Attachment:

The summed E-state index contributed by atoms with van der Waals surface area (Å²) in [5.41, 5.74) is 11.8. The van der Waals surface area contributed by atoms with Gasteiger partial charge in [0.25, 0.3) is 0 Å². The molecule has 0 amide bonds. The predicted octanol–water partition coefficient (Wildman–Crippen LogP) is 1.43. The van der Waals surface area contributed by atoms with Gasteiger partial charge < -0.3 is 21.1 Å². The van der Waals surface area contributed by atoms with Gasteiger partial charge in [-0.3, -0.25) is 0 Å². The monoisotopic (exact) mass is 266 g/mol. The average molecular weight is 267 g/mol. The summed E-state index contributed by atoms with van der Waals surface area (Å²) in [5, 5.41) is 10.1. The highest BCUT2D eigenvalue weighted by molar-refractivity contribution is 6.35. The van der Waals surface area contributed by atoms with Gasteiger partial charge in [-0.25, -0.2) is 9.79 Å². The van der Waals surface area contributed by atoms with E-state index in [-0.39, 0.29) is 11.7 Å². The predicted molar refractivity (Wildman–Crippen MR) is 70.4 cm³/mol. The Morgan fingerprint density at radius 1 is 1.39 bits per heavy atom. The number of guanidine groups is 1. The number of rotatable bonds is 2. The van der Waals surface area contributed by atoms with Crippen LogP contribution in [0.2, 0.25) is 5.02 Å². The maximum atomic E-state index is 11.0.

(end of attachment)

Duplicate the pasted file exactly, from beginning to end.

The summed E-state index contributed by atoms with van der Waals surface area (Å²) in [5.41, 5.74) is 11.8. The van der Waals surface area contributed by atoms with Gasteiger partial charge in [0.25, 0.3) is 0 Å². The molecule has 0 amide bonds. The predicted octanol–water partition coefficient (Wildman–Crippen LogP) is 1.43. The van der Waals surface area contributed by atoms with Gasteiger partial charge < -0.3 is 21.1 Å². The van der Waals surface area contributed by atoms with Gasteiger partial charge in [-0.3, -0.25) is 0 Å². The monoisotopic (exact) mass is 266 g/mol. The average molecular weight is 267 g/mol. The summed E-state index contributed by atoms with van der Waals surface area (Å²) in [5, 5.41) is 10.1. The highest BCUT2D eigenvalue weighted by molar-refractivity contribution is 6.35. The van der Waals surface area contributed by atoms with Gasteiger partial charge in [-0.25, -0.2) is 9.79 Å². The van der Waals surface area contributed by atoms with E-state index in [-0.39, 0.29) is 11.7 Å². The predicted molar refractivity (Wildman–Crippen MR) is 70.4 cm³/mol. The Morgan fingerprint density at radius 1 is 1.39 bits per heavy atom. The number of guanidine groups is 1. The number of rotatable bonds is 2. The van der Waals surface area contributed by atoms with Crippen LogP contribution in [0.2, 0.25) is 5.02 Å². The maximum atomic E-state index is 11.0.